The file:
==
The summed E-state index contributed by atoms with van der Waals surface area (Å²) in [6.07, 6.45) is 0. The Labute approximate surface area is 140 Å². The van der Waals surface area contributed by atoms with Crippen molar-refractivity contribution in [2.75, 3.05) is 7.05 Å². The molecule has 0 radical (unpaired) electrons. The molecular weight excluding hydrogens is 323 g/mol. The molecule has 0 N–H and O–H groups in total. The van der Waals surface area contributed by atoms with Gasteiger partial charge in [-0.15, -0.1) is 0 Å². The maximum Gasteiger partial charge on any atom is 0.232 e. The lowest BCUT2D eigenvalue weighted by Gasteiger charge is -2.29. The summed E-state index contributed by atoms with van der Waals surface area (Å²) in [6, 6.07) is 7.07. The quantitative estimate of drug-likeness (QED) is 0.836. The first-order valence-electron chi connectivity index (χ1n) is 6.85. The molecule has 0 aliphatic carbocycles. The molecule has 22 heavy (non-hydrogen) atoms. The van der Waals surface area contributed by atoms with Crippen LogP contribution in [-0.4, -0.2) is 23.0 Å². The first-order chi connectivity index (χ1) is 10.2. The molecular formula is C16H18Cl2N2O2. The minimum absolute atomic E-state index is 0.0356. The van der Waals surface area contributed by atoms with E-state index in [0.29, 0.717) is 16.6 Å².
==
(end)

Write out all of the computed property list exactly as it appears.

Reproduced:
The summed E-state index contributed by atoms with van der Waals surface area (Å²) in [6.07, 6.45) is 0. The Labute approximate surface area is 140 Å². The van der Waals surface area contributed by atoms with Crippen molar-refractivity contribution in [2.75, 3.05) is 7.05 Å². The molecule has 0 radical (unpaired) electrons. The molecular weight excluding hydrogens is 323 g/mol. The molecule has 0 N–H and O–H groups in total. The van der Waals surface area contributed by atoms with Gasteiger partial charge in [-0.15, -0.1) is 0 Å². The maximum Gasteiger partial charge on any atom is 0.232 e. The lowest BCUT2D eigenvalue weighted by Gasteiger charge is -2.29. The summed E-state index contributed by atoms with van der Waals surface area (Å²) in [6, 6.07) is 7.07. The quantitative estimate of drug-likeness (QED) is 0.836. The first-order valence-electron chi connectivity index (χ1n) is 6.85. The molecule has 0 aliphatic carbocycles. The molecule has 22 heavy (non-hydrogen) atoms. The van der Waals surface area contributed by atoms with Crippen LogP contribution in [-0.4, -0.2) is 23.0 Å². The first-order chi connectivity index (χ1) is 10.2. The molecular formula is C16H18Cl2N2O2. The minimum absolute atomic E-state index is 0.0356. The van der Waals surface area contributed by atoms with E-state index in [0.29, 0.717) is 16.6 Å².